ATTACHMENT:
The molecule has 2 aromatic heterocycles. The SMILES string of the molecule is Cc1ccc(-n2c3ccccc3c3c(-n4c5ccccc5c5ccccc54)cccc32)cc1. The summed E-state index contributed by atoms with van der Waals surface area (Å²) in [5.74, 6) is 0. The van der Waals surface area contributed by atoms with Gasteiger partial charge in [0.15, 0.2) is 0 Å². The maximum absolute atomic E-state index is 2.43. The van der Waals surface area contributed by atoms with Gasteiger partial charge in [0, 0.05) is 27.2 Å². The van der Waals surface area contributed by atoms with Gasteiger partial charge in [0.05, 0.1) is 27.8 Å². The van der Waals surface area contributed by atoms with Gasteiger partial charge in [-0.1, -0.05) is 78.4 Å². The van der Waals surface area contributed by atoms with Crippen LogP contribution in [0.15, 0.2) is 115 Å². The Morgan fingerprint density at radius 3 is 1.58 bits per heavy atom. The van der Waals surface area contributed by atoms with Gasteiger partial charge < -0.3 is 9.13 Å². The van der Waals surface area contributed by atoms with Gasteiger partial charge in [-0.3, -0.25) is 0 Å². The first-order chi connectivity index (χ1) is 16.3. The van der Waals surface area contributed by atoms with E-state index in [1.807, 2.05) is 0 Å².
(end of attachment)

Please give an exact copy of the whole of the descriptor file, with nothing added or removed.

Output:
The molecule has 2 aromatic heterocycles. The SMILES string of the molecule is Cc1ccc(-n2c3ccccc3c3c(-n4c5ccccc5c5ccccc54)cccc32)cc1. The summed E-state index contributed by atoms with van der Waals surface area (Å²) in [5.74, 6) is 0. The van der Waals surface area contributed by atoms with Gasteiger partial charge in [0.15, 0.2) is 0 Å². The maximum absolute atomic E-state index is 2.43. The van der Waals surface area contributed by atoms with Gasteiger partial charge in [0, 0.05) is 27.2 Å². The van der Waals surface area contributed by atoms with Gasteiger partial charge in [0.05, 0.1) is 27.8 Å². The van der Waals surface area contributed by atoms with Gasteiger partial charge in [-0.1, -0.05) is 78.4 Å². The van der Waals surface area contributed by atoms with Crippen LogP contribution in [0.15, 0.2) is 115 Å². The Morgan fingerprint density at radius 3 is 1.58 bits per heavy atom. The van der Waals surface area contributed by atoms with Gasteiger partial charge < -0.3 is 9.13 Å². The van der Waals surface area contributed by atoms with Gasteiger partial charge in [-0.3, -0.25) is 0 Å². The first-order chi connectivity index (χ1) is 16.3. The van der Waals surface area contributed by atoms with E-state index in [1.807, 2.05) is 0 Å².